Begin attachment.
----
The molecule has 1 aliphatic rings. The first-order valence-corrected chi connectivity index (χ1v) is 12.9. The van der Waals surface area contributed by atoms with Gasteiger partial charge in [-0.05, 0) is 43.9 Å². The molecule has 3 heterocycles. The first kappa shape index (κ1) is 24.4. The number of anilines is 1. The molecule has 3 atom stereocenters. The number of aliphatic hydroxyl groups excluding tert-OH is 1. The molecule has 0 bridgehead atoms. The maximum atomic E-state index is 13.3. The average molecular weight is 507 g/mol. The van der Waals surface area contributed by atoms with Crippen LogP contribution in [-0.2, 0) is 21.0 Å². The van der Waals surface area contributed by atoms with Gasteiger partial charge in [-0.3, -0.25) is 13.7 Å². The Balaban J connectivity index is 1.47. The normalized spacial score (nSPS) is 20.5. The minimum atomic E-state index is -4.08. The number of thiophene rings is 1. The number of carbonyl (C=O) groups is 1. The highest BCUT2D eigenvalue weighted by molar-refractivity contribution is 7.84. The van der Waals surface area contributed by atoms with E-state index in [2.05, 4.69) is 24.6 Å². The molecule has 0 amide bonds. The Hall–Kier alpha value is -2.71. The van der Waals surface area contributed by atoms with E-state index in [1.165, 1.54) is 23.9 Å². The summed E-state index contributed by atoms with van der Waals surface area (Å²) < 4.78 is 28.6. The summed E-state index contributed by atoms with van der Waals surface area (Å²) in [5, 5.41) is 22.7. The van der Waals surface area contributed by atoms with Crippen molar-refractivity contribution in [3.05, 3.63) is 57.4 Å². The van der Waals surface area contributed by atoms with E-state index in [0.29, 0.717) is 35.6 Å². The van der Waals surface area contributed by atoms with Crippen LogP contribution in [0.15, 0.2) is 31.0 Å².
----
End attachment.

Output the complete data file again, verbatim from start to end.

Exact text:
The molecule has 1 aliphatic rings. The first-order valence-corrected chi connectivity index (χ1v) is 12.9. The van der Waals surface area contributed by atoms with Gasteiger partial charge in [-0.05, 0) is 43.9 Å². The molecule has 3 heterocycles. The first kappa shape index (κ1) is 24.4. The number of anilines is 1. The molecule has 3 atom stereocenters. The number of aliphatic hydroxyl groups excluding tert-OH is 1. The molecule has 0 bridgehead atoms. The maximum atomic E-state index is 13.3. The average molecular weight is 507 g/mol. The van der Waals surface area contributed by atoms with Crippen LogP contribution in [-0.2, 0) is 21.0 Å². The van der Waals surface area contributed by atoms with Gasteiger partial charge in [-0.3, -0.25) is 13.7 Å². The Balaban J connectivity index is 1.47. The normalized spacial score (nSPS) is 20.5. The minimum atomic E-state index is -4.08. The number of thiophene rings is 1. The number of carbonyl (C=O) groups is 1. The highest BCUT2D eigenvalue weighted by molar-refractivity contribution is 7.84. The van der Waals surface area contributed by atoms with E-state index in [2.05, 4.69) is 24.6 Å². The molecule has 0 amide bonds. The Hall–Kier alpha value is -2.71. The van der Waals surface area contributed by atoms with E-state index in [1.165, 1.54) is 23.9 Å². The summed E-state index contributed by atoms with van der Waals surface area (Å²) < 4.78 is 28.6. The summed E-state index contributed by atoms with van der Waals surface area (Å²) in [5, 5.41) is 22.7. The van der Waals surface area contributed by atoms with Crippen molar-refractivity contribution in [3.05, 3.63) is 57.4 Å². The van der Waals surface area contributed by atoms with E-state index in [0.29, 0.717) is 35.6 Å². The van der Waals surface area contributed by atoms with Crippen LogP contribution in [0.15, 0.2) is 31.0 Å².